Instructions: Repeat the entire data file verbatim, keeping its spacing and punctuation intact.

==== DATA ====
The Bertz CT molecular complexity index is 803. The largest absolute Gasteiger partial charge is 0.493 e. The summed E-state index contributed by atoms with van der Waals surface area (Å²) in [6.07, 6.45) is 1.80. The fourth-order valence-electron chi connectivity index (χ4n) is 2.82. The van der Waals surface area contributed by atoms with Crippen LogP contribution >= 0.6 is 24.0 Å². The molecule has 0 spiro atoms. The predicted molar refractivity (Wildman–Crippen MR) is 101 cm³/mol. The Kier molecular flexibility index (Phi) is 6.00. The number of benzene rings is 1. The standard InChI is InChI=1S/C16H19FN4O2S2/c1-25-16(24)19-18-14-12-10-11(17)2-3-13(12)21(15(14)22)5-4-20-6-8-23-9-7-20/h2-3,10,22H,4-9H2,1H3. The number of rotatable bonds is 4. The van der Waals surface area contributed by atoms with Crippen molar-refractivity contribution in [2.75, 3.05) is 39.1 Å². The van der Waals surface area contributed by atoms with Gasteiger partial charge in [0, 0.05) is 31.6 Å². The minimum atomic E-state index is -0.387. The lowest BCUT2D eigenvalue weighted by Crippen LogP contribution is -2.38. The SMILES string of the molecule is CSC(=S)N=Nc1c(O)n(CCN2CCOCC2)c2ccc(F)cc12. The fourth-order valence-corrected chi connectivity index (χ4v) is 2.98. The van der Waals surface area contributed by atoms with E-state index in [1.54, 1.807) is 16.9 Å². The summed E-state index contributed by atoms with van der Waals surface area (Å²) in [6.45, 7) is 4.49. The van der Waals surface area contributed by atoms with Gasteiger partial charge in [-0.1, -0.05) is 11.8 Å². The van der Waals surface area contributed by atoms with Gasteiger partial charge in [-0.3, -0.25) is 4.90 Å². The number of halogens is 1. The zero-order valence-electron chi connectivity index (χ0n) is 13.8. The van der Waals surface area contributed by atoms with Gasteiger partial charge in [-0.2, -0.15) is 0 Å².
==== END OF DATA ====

The Bertz CT molecular complexity index is 803. The largest absolute Gasteiger partial charge is 0.493 e. The summed E-state index contributed by atoms with van der Waals surface area (Å²) in [6.07, 6.45) is 1.80. The fourth-order valence-electron chi connectivity index (χ4n) is 2.82. The van der Waals surface area contributed by atoms with Crippen LogP contribution >= 0.6 is 24.0 Å². The molecule has 0 spiro atoms. The predicted molar refractivity (Wildman–Crippen MR) is 101 cm³/mol. The Kier molecular flexibility index (Phi) is 6.00. The number of benzene rings is 1. The standard InChI is InChI=1S/C16H19FN4O2S2/c1-25-16(24)19-18-14-12-10-11(17)2-3-13(12)21(15(14)22)5-4-20-6-8-23-9-7-20/h2-3,10,22H,4-9H2,1H3. The number of rotatable bonds is 4. The van der Waals surface area contributed by atoms with Crippen molar-refractivity contribution in [2.75, 3.05) is 39.1 Å². The van der Waals surface area contributed by atoms with Gasteiger partial charge in [0, 0.05) is 31.6 Å². The minimum atomic E-state index is -0.387. The lowest BCUT2D eigenvalue weighted by Crippen LogP contribution is -2.38. The SMILES string of the molecule is CSC(=S)N=Nc1c(O)n(CCN2CCOCC2)c2ccc(F)cc12. The fourth-order valence-corrected chi connectivity index (χ4v) is 2.98. The van der Waals surface area contributed by atoms with E-state index in [1.54, 1.807) is 16.9 Å². The summed E-state index contributed by atoms with van der Waals surface area (Å²) in [6.45, 7) is 4.49. The van der Waals surface area contributed by atoms with Gasteiger partial charge in [-0.1, -0.05) is 11.8 Å². The van der Waals surface area contributed by atoms with Gasteiger partial charge in [-0.3, -0.25) is 4.90 Å². The number of halogens is 1. The zero-order valence-electron chi connectivity index (χ0n) is 13.8. The van der Waals surface area contributed by atoms with Gasteiger partial charge in [-0.2, -0.15) is 0 Å².